The wonderful thing about these rolls is that the biscuits are a great foil for the chocolate. You taste the richness of the chocolate and tang of the buttermilk. The jam and quince lend sweetness and an almost haunting flavor that stays with you. These take a little while to prepare, but will make a memorable breakfast or snack. Use the best quality chocolate you can find because the chocolate shines here.
Bread and Chocolate Sweet Rolls
2 oz semisweet chocolate, finely chopped (a food processor works well)
2 tablespoons unsalted butter
3 to 3 1/2 cups Bisquick (I used the lowfat version because that’s what was in the cupboard) - use enough to make a firm dough
¼ cup sugar
1 cup buttermilk
1/3 cup quince jelly
1 quince, candied (see below)
½ cup walnuts, toasted and cooled, finely chopped with 1 tablespoon of sugar A food processor works well)
In a small bowl, microwave the butter and chocolate one minute at half power. Stir. Microwave again one minute at half power. Stir. Repeat until the chocolate is melted and mixture is smooth. Set aside to cool slightly.
In a mixing bowl, mix the Bisquick, sugar, and buttermilk to make a dough. Turn the dough out on a floured board and knead a few times, then roll out in a rectangle about 12 inches x 8 inches.
Take the jam and put it into a bowl. Stir with a fork to break up the jam to make it more liquid. Spread the jam on the dough rectangle, stopping about an inch away from the edge on the long sides.
Take the candied quince slices and spread them out as evenly as possible over the jam, stopping about 1 inch from the edge on the long sides.
Take the cooled chocolate mixture and spread it over the jam and fruit. Sprinkle at once with the nuts, distributing as evenly as possible over the chocolate.
Roll up starting at one of the long edges. If the biscuit dough is very soft, you may need to freeze the rectangle for 10 minutes so it can be rolled. Slice the roll into 12 slices, each about an inch thick. Place each roll, sliced side down, in a greased cast iron skillet.
Bake in a preheated 400 degree F. oven for about 40 minutes, until rolls are cooked and golden brown on the top.
Serve warm. If desired, drizzle when they have cooled 10 minutes with a mixture of 1 cup confectioners sugar and 1 tablespoon warm milk. Let the glaze harden before serving.
1 medium to large fresh ripe quince, peeled, cored, and sliced thinly
½ cup sugar
¼ cup water
Mix the sugar and water in a medium sized pot and stir over medium heat until the sugar melts and mixture is clear. Add the quince, turning and stirring until all slices are covered with the sugar mixture. Bring the mixture to a boil, then reduce to a simmer. Cover and simmer for 15 minutes. Uncover, stir, cover, and simmer for another 15 minutes. Uncover and simmer, stirring occasionally, another 15 minutes. Remove from heat, cover and let stand until cool.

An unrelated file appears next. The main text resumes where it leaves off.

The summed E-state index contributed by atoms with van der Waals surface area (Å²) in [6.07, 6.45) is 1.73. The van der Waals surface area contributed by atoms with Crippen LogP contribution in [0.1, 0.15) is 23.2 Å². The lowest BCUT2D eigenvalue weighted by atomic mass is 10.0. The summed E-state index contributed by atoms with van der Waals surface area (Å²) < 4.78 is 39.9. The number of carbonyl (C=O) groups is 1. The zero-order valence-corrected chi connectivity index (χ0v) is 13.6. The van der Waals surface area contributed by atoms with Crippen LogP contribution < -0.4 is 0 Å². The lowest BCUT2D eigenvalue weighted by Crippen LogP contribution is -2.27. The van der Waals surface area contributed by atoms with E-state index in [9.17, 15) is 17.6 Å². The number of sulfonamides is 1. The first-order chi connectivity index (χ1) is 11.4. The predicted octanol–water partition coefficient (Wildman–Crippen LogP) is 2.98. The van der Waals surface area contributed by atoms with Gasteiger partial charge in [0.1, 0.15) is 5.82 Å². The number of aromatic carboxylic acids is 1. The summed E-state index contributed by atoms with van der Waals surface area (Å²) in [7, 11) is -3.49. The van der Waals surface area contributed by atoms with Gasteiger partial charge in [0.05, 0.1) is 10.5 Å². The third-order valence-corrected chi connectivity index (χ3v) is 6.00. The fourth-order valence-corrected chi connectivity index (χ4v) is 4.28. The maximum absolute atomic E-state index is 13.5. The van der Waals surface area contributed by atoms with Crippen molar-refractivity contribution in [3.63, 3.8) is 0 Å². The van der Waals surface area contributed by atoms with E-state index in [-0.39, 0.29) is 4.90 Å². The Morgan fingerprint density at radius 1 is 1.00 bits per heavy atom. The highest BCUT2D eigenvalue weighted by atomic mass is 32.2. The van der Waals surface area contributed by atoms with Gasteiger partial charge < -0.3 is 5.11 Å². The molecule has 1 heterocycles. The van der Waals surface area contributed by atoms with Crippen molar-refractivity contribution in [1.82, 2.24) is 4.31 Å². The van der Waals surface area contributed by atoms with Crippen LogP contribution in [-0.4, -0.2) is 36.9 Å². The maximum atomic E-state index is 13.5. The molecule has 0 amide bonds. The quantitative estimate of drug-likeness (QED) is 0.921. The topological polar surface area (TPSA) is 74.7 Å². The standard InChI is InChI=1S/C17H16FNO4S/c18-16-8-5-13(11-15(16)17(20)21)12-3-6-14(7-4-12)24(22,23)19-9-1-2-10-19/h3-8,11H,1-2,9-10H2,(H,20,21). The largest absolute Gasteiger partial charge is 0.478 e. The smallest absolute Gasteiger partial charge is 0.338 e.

Wednesday, November 21, 2007
Credit for most of this recipe goes to Dorie Greenspan, although I made a few changes. Dorie's book Sweet Times is a wonderful collection of sweet recipes. As usual, the recipe was well written and foolproof. As you can see, we had no trouble in convincing everyone to help themselves.
I think that this is the perfect dish to bring to Peabody's open house. It should travel well and feeds a lot of people, plus it's sweet and baked! See you there on December 8th.
1/2 cup all-purpose flour
1 cup rolled oats
1/2 cup packed light brown sugar
1/4 cup shredded unsweetened coconut
1/2 cup broken walnut pieces, toasted
1 teaspoon ground cinnamon
1 stick cold unsalted butter, cut into 3 pieces
6-7 large ripe Bartlett pears (about 3 lbs.) cored and stems removed
1/4 cup fresh orange juice
1 cup fresh cranberries (if using frozen, do not thaw)
1/2 cup golden raisins
2 tablespoons brown sugar
Topping: Place all the ingredients in a food processor and pulse until the mixture forms large curds, about 1-2 minutes. Alternately, mix everthing but the butter in a bowl, then cut the butter in with a pastry blender or two knives. Set aside.
Fruit: Preheat the oven to 375 degrees F. Quarter the pears and cut each pear quarter lengthwise into 3 slices. Dip the slices in a bowl containing the orange juice. Then arrange the slices in the bottom of a deep dish pie pan or a 2 quart baker. (I left on the peels, which worked out fine.) Repeat with all of the pear quarters, coating the slices in the juice to keep them from darkening. Sprinkle the cranberries evenly over the pears, then sprinkle on the golden raisins.
Evenly sprinkle the brown sugar over the fruit.
Sprinkle the orange juice that you dipped the pears in over all, then sprinkle the topping evenly over the fruit.
Place the crisp on a baking sheed with raised sides and bake 40 -45 minutes, until the top is brown and the fruit juices are bubbling. Remove the crisp from the oven and place on a cooling rack. Let cool at least 20 minutes before serving, but can be served warm, at room temperature, or chilled. Serve vanilla ice cream, heavy cream ot pour, or whipped cream to garnish if desired. Serves 6-8, or more at a buffet.
The photo below was taken in the morning where the fog was burning off right near the clinic building. That is a very old redwood tree on the left.
Saturday, November 17, 2007
He is starting to feel better, but it will be a few more days before he has his energy back and probably longer before the cough goes away. Guess we should have been more alert to when the flu shots were being given.